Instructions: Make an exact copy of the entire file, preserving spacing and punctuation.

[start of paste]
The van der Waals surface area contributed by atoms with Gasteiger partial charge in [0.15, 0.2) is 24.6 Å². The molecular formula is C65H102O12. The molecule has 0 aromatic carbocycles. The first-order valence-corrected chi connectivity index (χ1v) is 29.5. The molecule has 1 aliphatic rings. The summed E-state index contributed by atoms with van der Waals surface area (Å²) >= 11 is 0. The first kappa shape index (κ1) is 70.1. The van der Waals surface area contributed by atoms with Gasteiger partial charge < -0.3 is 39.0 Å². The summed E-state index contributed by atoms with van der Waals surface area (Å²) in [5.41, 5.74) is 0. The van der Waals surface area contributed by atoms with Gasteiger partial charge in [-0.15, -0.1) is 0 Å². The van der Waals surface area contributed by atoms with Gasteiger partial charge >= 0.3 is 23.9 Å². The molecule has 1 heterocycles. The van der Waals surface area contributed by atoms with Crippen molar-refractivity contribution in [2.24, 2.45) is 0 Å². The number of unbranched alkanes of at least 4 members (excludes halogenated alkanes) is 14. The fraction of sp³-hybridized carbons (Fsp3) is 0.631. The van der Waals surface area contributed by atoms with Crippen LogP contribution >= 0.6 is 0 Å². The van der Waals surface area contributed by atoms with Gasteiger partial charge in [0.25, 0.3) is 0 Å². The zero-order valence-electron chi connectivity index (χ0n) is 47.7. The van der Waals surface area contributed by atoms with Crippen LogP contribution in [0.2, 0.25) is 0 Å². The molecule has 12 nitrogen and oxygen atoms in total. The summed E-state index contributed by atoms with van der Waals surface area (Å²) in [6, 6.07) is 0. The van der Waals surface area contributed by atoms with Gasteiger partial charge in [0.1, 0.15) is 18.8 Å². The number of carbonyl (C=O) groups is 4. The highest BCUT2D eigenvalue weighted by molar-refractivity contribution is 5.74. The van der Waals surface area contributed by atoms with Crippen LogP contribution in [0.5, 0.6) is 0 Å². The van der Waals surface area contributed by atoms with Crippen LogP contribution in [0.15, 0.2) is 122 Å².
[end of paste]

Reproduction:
The van der Waals surface area contributed by atoms with Gasteiger partial charge in [0.15, 0.2) is 24.6 Å². The molecular formula is C65H102O12. The molecule has 0 aromatic carbocycles. The first-order valence-corrected chi connectivity index (χ1v) is 29.5. The molecule has 1 aliphatic rings. The summed E-state index contributed by atoms with van der Waals surface area (Å²) >= 11 is 0. The first kappa shape index (κ1) is 70.1. The van der Waals surface area contributed by atoms with Gasteiger partial charge < -0.3 is 39.0 Å². The summed E-state index contributed by atoms with van der Waals surface area (Å²) in [5.41, 5.74) is 0. The van der Waals surface area contributed by atoms with Gasteiger partial charge in [-0.15, -0.1) is 0 Å². The van der Waals surface area contributed by atoms with Gasteiger partial charge >= 0.3 is 23.9 Å². The molecule has 1 heterocycles. The van der Waals surface area contributed by atoms with Crippen molar-refractivity contribution in [2.24, 2.45) is 0 Å². The number of unbranched alkanes of at least 4 members (excludes halogenated alkanes) is 14. The fraction of sp³-hybridized carbons (Fsp3) is 0.631. The van der Waals surface area contributed by atoms with Crippen LogP contribution >= 0.6 is 0 Å². The van der Waals surface area contributed by atoms with Gasteiger partial charge in [0.25, 0.3) is 0 Å². The zero-order valence-electron chi connectivity index (χ0n) is 47.7. The van der Waals surface area contributed by atoms with Crippen LogP contribution in [0.2, 0.25) is 0 Å². The molecule has 12 nitrogen and oxygen atoms in total. The summed E-state index contributed by atoms with van der Waals surface area (Å²) in [6, 6.07) is 0. The van der Waals surface area contributed by atoms with Gasteiger partial charge in [0.1, 0.15) is 18.8 Å². The number of carbonyl (C=O) groups is 4. The highest BCUT2D eigenvalue weighted by molar-refractivity contribution is 5.74. The van der Waals surface area contributed by atoms with Crippen LogP contribution in [0.5, 0.6) is 0 Å². The van der Waals surface area contributed by atoms with Crippen LogP contribution in [0.15, 0.2) is 122 Å².